How I Lost My 13-Year War Against Starbucks

Panama Jackson
Panama Jackson

Really, this is all Dunkin’ Donuts’ fault. All I wanted was the oddly priced large vanilla chai latte—for some reason the large is priced at $2.09, a full 10 cents less than the small and $1.60 less than the medium; that’s all I wanted. But their machine was down. I still wanted my drink. And that’s where it all went downhill.


The lede: I went into Starbucks for the first time ever and made a purchase. I’ve been inside a Starbucks less than five times in my entire life but have never made a purchase. That all changed today. My conscience? Shattered. There’s a war going on outside that no man is safe from, and for over a decade, I feel like I was the only one fighting the war.

I hear you looking at me: Just what in the hell am I talking about? Have a seat. This is going to get downright Panama-esque.

I started blogging back in 2004 on my now-defunct site Jackson G. Tickle Presents, a name I came up with by remixing the outcome of inputting “Panama Jackson” into a pimp-handle generator. I was 25 years old and both an angry black man with a sense of humor and a conspiracy theorist. Nowhere was this more apparent than in my disdain for and active protest and boycott of Starbucks; what Colin Kaepernick is to police brutality I was to gentrification (with much less fanfare, obvs). I hated the idea of gentrification, and I live in Washington, D.C., basically gentrification ground zero.

In my view and from very clear and accurate observations, Starbucks was eyeing “distressed” neighborhoods in the District, dropping off a Starbucks and then watching white people come in and ship our black asses right out. To me, the most prominent example of this in D.C. was the Starbucks that opened up RIGHT on the campus of Howard University in the Shaw neighborhood.

There is currently a listing for a one-bedroom, one-bath condo in the Shaw neighborhood going for $1.08 million. Extreme? Sure. There is also a more reasonably priced two-bedroom, two-bathroom condo going for $649,500 in the same neighborhood. I think the only way to properly speak to this phenomenon is, “Where dey do dat at?”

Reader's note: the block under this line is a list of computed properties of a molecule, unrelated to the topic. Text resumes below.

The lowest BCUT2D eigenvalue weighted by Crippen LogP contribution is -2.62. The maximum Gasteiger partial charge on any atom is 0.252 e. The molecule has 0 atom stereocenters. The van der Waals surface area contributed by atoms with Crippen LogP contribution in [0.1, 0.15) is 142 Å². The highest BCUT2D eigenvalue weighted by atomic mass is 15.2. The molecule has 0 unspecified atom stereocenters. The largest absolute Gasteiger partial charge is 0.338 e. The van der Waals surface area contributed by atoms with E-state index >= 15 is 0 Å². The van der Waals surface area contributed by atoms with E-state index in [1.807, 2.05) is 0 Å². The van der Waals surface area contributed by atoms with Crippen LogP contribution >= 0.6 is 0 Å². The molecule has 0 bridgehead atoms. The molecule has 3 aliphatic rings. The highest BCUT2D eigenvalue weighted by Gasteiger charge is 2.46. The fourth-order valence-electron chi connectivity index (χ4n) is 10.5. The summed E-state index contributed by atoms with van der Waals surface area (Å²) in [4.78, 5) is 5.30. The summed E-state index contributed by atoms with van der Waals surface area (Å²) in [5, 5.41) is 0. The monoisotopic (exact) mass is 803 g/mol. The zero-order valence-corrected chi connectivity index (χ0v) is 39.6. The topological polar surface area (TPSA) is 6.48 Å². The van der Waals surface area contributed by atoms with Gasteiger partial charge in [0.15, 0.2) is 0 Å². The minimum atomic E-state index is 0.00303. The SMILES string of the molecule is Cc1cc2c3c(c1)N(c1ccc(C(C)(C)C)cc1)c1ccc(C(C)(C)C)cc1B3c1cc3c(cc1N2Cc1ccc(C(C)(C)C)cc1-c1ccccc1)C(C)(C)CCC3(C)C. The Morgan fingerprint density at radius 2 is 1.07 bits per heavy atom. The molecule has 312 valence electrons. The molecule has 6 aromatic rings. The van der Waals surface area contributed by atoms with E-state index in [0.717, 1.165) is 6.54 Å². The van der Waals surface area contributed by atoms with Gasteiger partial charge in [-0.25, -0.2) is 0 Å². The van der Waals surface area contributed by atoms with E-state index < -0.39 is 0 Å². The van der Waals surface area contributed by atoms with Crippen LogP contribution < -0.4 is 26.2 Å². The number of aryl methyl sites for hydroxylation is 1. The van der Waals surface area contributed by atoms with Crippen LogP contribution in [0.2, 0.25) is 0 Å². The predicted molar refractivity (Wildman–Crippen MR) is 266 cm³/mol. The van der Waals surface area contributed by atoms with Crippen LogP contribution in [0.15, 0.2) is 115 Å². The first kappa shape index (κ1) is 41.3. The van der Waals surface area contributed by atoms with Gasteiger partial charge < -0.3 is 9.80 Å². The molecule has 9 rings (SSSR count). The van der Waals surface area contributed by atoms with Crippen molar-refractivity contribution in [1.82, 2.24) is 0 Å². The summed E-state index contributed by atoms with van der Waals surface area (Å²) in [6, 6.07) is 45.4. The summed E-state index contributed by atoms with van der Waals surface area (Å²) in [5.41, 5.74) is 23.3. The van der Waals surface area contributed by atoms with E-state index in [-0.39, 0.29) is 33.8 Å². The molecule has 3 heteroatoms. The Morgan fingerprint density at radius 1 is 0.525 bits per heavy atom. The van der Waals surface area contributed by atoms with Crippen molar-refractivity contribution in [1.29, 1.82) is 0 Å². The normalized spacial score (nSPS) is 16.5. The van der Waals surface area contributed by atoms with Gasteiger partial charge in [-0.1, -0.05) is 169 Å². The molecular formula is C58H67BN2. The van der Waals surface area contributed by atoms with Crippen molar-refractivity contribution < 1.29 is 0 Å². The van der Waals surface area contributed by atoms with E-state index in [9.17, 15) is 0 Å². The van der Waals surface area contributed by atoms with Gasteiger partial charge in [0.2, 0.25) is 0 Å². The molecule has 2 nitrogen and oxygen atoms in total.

Washington, D.C. That’s where. And I attributed all of this to Starbucks. My conspiracy-theory game was real. And it wasn’t just on paper, either. I actively avoided and refused to go inside Starbucks. Any of my friends can attest to this: My vitriol was real. I wasn’t just paying lip service; I’d argue with anybody and outline exactly why I thought Starbucks was trying to pull black communities from right up under us.


This came to a head one SUPER-cold night in New York City where a group of my friends and I were seeking warmth and they all walked into Starbucks, but I wouldn’t go in. One of my boys realized at that moment how serious I was about it and stood outside with me. In retrospect, we probably could have gone into another establishment, but my blood was boiling. I have always appreciated him standing there with me and acknowledging that I was serious about my protest. #NeverForget and shit.

I’d be remiss if I didn’t point out a very important fact about myself: I’m not a coffee drinker. Never have been. I can’t stand the taste of it. I hate coffee ice cream. I even hated the coffee-flavored Patrón the one time I took a shot of it. So perhaps my protest was made easier by the fact that I had no coffee itch that I needed to scratch.


It is also important to note that I realize I lost this battle a long time ago. I’m not wrong about Starbucks; HOWEVER, ain’t nobody else care enough to stop the innocuous coffee shops from coming in and moving us out. I tried with all my might to make it a thing. My protest never quite caught on, even as a running theme of my blog for years.